Psychoanalysis has to retain some notion of the subject as a self, a historical being that preserves its history in the unconscious, whatever scepticism we allow about reaching the truth of that history. Even if the self is not unitary but has multiple positions and voices, psychoanalysis must be able to conceive of the person's singularity, his or her aesthetic or unique idiom (Bollas, Being A Character, 1992). Even if the subject's positions are 'constructed, psychoanalysis must imagine someone who does or does not own them' (Rivera, 'Linking the Psychological and the Social: Feminism, Poststructuralism and Multiple Personality,' Dissociation 2, no. 1, 1989). And precisely because psychoanalysis claims that something else that is not-I (not ego but It) speaks, that the self is split and unconsciousness is unknown, It must also be considered to belong to the self. And this idea of an otherness within, an unconscious, unavoidably both transforms and preserves (Aufhebung) the idea of a transhistorical, essential self: not a Cartesian ego, not even all ego, but still a being separately embodied, and in that sense an individual psyche. (Benjamin, 1998, p. 13)
The current controversy between the psychoanalytic understanding of the self and the postmodernist concept of the discontinuous and elided 'subject' is, moreover, just the latest forum for the ongoing debate about the nature of the authorial subject and its relation to poetic voice. We are descendants of a Wordsworthian past, and Wordsworth's definition of the subject of his poems, 'emotion recollected in tranquillity', affects his Romantic and post-Romantic heirs, predicated as it is upon a unified, continuous, historically constitutive self that draws upon the memories of a knowable and present identity. This sense of an abiding identity of mind is intimately related to the Romantic and post-Romantic notion of poetry's mission, its special grace. Writing in 1998, Robert Pinsky, the United States Poet Laureate, expressed his view of the distinguishing quality of poetry:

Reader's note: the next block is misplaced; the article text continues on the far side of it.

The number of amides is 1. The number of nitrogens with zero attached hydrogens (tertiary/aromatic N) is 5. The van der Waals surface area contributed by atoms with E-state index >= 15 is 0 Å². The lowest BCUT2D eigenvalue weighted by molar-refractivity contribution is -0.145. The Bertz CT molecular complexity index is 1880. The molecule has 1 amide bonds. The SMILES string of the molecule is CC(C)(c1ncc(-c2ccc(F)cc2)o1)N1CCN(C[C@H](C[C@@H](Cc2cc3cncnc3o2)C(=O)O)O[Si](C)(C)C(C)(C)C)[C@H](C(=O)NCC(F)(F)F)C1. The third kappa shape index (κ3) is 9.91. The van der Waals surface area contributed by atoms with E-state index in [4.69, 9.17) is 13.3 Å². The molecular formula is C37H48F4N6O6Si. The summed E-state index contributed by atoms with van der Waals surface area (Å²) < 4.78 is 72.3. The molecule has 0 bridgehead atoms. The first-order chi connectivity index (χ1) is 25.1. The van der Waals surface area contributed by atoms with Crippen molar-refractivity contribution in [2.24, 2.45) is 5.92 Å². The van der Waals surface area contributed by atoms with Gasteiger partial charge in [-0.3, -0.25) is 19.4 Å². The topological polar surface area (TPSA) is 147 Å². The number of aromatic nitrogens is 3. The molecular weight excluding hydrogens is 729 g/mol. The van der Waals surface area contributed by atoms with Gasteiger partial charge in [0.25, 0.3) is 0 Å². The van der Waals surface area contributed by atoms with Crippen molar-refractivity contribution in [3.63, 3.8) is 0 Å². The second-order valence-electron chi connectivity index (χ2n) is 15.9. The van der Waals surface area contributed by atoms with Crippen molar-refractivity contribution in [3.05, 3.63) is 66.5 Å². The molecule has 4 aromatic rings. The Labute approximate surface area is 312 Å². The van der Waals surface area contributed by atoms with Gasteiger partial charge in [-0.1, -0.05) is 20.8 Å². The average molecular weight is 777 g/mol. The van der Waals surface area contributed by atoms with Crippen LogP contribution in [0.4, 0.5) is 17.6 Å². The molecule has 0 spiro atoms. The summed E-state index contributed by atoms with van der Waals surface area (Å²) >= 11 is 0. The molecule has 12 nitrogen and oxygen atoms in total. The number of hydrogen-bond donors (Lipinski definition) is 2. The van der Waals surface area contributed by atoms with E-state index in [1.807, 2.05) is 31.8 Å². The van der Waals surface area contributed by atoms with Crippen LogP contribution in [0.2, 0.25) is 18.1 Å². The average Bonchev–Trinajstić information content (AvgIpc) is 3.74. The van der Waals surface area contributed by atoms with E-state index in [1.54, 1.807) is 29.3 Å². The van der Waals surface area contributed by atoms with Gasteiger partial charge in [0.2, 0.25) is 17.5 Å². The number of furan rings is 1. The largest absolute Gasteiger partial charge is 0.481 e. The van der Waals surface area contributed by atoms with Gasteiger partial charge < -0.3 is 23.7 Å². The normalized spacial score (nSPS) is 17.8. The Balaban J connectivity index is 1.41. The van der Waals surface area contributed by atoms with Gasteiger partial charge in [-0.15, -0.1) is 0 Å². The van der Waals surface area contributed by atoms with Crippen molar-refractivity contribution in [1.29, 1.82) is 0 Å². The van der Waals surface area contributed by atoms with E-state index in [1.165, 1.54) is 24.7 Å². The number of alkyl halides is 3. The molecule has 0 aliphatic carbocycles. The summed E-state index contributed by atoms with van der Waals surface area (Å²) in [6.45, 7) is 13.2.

Poetry is a vocal, which is to say a bodily, art. The medium of poetry is a human body: the column of air inside the chest, shaped into signifying sounds in the larynx and the mouth. In this sense, poetry is just as physical or bodily an art as dancing.
Moreover, there is a special intimacy to poetry because, in this area of the art, the medium is not an expert's body, as when one goes to the ballet: in poetry, the medium is the audience's body. (Pinsky, 1999, p. 8)
This intermingling of poet and reader in which the reader assumes the role of corporeal vessel expressing the poet's voice is predicated upon the Wordsworthian ideal. Interestingly, T. S. Eliot, who elsewhere advocates the displacement of emotion upon the object world and enforces thereby an illusory distance between poet and poem, draws upon a similar constellation of Wordsworthian feelings. In 'The Music of Poetry' Eliot writes that poetry 'remains, all the same, one person talking to another; and this is just as true if you sing it, for singing is another way of talking. The immediacy of poetry to conversation is not a matter on which we can lay down exact laws. Every revolution in poetry is apt to be, and sometimes to announce itself to be, a return to common speech. That is the revolution which Wordsworth announced in his prefaces, and he was right' (Eliot, 1957, p. 23). Strikingly, Louise Glcik and Adrienne Rich, two poets who could not be more different, share this aesthetics of intimacy and bodily speech. In her extraordinary sequence 'Marathon', Glcik draws upon the myth of Cupid and Psyche to inscribe the corporeal as Eros marks the body, transforming it into a sign that testifies to desire: